Now that we have a configuration file there are a couple of things that may need changing. Open the file karma.conf.js in a text editor and compare it to the example config above. I made the following changes to mine:

  • In the file section there are two exploded values, I.E. values in {}. When specifying a file pattern to Karma you can either use a string or expand it to set some properties. Since we will not change the files we serve from Angular there is no need to set watchers on them which is why then are exploded. The lines below should be first in the list (make sure that the same file pattern is not in the list twice).

  • Make sure the following files are in the exclude list:
  • If you want to see more output from the running tests you can sett the logLevel value to config.LOG_DEBUG.

You should now be able to start Karma from the root of your project. When it starts it will report an error:

Firefox 26.0.0 (Mac OS X 10.9): Executed 0 of 0 ERROR (0.235 secs / 0 secs)
This is as it should be. There are no tests available and this is reported as an error. You can now leave karam running. It will detect changes to the files in js/ and test/ and rerun any tests it finds.

Now lets add our first test. To make sure the test runner works with Karma we'll start with a "non test". Since I will be testing a file called controllers.js when I write the real tests I'll add the test to the file test/controllerTests.js.

When I save the file Karma detects the change and runs the test. This should show up in your Karma console:

Firefox 26.0.0 (Mac OS X 10.9): Executed 1 of 1 SUCCESS (0.651 secs / 0.001 secs)

Lets add some real test code instead. I am going to create an application called freecycleApp. It will have a controller called NodeController. To load this into the test there is some scaffolding required so I'll add the following to test/controllerTest.js:

The module call will allow you to set up the scaffolding required to launch your Angular controller. The injector will load the application, the ctrl is your controller and the scope is the data object passed to the controller.

The first test added to test/controllerTest.js looks like this:

The test will fail, complaining that there is no module called freecycleApp so we better create it. The production code goes into the file js/controller.js.

This will create the angular module freecycleApp and the controller NodeController, which returns a list of nodes.

This should set you up to start test driving your Angular development using QUnit. Have fun!

The other day a colleague asked if I had ever tried to set up any of my GitHub projects using one of the free CI services available. I hadn't but thought it an interesting thing to do. It proved to be a ridiculously easy task.

I could find two service providers on the market. One is BuildHive from < href="" target="_blank">CloudBees. This is the the company behind the CI server Jenkins. The other is called Travis CI and is provided by Travis. Travis id a, to me new, CI company who also seem to offer some enterprise services in the cloud.

I have used Jenkins allot in the past and it's a very good CI server. The company behind, CloudBees, also offer an enterprise service which I think is a very good fit for any company who want to get first class support with their CI and CD needs. However I choose to go with Travis since they requested less permissions to my GitHub account. I have not contacted CloudBees yet to find out why the want write access to my account setting, followers and private repositories when I just want to build public ones but I'd like to know.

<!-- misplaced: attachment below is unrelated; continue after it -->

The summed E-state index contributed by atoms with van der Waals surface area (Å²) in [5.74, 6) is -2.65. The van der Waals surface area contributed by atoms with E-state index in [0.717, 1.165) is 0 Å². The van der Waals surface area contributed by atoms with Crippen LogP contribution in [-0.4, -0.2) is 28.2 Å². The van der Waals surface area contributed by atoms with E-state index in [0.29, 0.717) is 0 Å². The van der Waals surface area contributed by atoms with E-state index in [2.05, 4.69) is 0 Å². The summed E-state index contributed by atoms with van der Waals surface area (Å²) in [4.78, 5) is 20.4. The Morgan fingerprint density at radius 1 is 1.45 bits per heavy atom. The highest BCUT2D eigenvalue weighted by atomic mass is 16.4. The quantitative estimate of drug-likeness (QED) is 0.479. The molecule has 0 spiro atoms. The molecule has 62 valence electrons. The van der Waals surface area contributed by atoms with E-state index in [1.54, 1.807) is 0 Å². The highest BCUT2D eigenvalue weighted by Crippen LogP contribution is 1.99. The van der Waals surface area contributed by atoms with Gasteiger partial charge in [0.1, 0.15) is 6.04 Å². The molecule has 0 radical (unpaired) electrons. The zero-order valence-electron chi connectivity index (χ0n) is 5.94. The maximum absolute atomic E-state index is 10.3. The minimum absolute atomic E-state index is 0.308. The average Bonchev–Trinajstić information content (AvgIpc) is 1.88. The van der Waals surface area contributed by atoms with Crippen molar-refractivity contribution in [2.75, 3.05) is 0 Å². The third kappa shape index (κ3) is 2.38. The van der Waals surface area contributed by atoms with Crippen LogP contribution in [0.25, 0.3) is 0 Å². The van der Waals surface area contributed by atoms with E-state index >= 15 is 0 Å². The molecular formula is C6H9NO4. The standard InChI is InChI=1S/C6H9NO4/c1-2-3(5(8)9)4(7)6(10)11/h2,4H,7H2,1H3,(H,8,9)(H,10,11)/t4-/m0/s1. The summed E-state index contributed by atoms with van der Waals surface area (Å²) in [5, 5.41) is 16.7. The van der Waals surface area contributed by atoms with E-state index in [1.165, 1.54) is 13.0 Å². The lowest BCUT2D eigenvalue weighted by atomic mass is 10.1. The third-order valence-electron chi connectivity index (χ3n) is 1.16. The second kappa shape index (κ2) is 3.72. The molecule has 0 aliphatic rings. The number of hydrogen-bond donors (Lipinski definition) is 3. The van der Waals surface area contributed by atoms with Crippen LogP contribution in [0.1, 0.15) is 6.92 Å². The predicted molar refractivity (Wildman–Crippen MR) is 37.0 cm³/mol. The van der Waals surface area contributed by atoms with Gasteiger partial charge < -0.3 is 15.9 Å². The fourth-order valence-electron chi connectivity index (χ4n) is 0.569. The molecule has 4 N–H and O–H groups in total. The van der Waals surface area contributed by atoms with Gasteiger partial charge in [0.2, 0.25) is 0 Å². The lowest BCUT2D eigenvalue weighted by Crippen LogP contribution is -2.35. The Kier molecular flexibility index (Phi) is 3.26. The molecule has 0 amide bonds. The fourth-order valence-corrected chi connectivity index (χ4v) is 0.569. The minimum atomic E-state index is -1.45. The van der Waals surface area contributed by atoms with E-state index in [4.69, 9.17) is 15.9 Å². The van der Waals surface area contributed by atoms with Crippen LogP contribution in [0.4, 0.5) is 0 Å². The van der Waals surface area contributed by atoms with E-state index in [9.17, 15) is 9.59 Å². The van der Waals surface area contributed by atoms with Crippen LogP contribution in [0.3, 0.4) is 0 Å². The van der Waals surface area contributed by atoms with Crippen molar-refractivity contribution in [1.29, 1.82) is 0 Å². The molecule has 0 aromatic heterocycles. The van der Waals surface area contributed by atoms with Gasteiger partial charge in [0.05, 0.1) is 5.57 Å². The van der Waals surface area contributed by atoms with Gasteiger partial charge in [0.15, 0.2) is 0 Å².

There are three simple steps to go through to set up Travis CI with your GitHub projects:

  1. Log in to Travis CI using your GitHub OpenId.
  2. Enable the project you want to build in the Travis CI control panel.
  3. Add the .travis.yml build script file matching the needs of your build to your project on GitHub.

It is literary this simple. Granted, the project I selected has no special requirements. It builds nicely (well actually it doesn't since I have test failures) with just a simple mvm install command. But I think this is remarkably easy and something that everyone should try. If for no other reason so just to have the experience of how simple some things in software can be when done well.

Thanks Travis CI for such a spotless integration!

I just stated a new assignment and they use Subversion for version control. It was years since I last worked with Subversion and have been exclusively using git since. So I decided that rather then going back to SVN and getting confused and frustrated I will use git-svn.

After two days of struggling to check out the larger, and more important, repositories using git-svn I was starting to doubt the value of this. Sure, The reason it takes so long is that git fetches the complete history but SVN only fetches the last revision. But will this wait really pay of?

I then realised two things. Firstly, running three processes at the same time will choke the hard drive, leaving them hanging whilst waiting for each other. So running one at the time makes all of them complete faster.

Second, it's a good idea to use the flag --log-window-size. This flag tells git-svn how much history it should get each time it fetches history from the SVN server. If the SVN repository has a long history the default value of 100 is way to low. I increased this to 1000 and this greatly improved the performance. However, reading about the flag, there is a warning. If this number is set to high the SVN server may consume to much memory so don't go overboard.

Another thing worth knowing is that even if the target folder seems empty if the git svn clone command fails or is stopped there is usually a .git folder in it. This contains the work performed up to the point when the task was interrupted. It is possible to resume using git svn fetch rather then starting from scratch.

Edited to add:
Since the source code has some odd ways to add auto-generated code, I.E. not to Mavens target folder but straight into the source, I tried out the command git svn create-ignore. This was however a mistake, at least for my repository. It added a new .gitignore file in almost every folder in the project, all looking pretty much the same. It was quite a hazel to get rid of them so I'd say it's easier to manually craft your ignore file then to use the tool.